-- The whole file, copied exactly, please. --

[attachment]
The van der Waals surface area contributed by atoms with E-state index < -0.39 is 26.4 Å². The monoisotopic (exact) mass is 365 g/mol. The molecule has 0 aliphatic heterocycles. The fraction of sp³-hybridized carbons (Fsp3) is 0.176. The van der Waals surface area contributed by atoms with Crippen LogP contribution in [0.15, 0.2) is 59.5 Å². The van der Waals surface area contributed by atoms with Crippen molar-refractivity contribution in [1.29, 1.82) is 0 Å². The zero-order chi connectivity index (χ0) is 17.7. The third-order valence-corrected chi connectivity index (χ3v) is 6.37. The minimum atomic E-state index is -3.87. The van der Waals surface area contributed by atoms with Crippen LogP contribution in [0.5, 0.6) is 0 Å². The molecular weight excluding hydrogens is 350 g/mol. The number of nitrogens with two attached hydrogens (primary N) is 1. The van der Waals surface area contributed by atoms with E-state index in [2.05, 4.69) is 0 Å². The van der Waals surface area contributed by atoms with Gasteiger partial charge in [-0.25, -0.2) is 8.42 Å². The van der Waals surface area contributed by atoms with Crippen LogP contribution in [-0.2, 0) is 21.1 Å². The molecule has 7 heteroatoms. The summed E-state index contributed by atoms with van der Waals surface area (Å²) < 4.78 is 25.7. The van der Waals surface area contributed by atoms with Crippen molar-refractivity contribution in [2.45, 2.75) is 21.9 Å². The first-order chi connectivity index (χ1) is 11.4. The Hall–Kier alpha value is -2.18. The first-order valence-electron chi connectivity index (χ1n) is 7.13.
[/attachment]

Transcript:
The van der Waals surface area contributed by atoms with E-state index < -0.39 is 26.4 Å². The monoisotopic (exact) mass is 365 g/mol. The molecule has 0 aliphatic heterocycles. The fraction of sp³-hybridized carbons (Fsp3) is 0.176. The van der Waals surface area contributed by atoms with Crippen LogP contribution in [0.15, 0.2) is 59.5 Å². The van der Waals surface area contributed by atoms with Crippen molar-refractivity contribution in [1.29, 1.82) is 0 Å². The zero-order chi connectivity index (χ0) is 17.7. The third-order valence-corrected chi connectivity index (χ3v) is 6.37. The minimum atomic E-state index is -3.87. The van der Waals surface area contributed by atoms with Crippen LogP contribution in [0.5, 0.6) is 0 Å². The molecular weight excluding hydrogens is 350 g/mol. The number of nitrogens with two attached hydrogens (primary N) is 1. The van der Waals surface area contributed by atoms with E-state index in [2.05, 4.69) is 0 Å². The van der Waals surface area contributed by atoms with Gasteiger partial charge in [-0.25, -0.2) is 8.42 Å². The van der Waals surface area contributed by atoms with Crippen LogP contribution in [-0.2, 0) is 21.1 Å². The molecule has 7 heteroatoms. The summed E-state index contributed by atoms with van der Waals surface area (Å²) < 4.78 is 25.7. The van der Waals surface area contributed by atoms with Crippen molar-refractivity contribution in [2.45, 2.75) is 21.9 Å². The first-order chi connectivity index (χ1) is 11.4. The Hall–Kier alpha value is -2.18. The first-order valence-electron chi connectivity index (χ1n) is 7.13.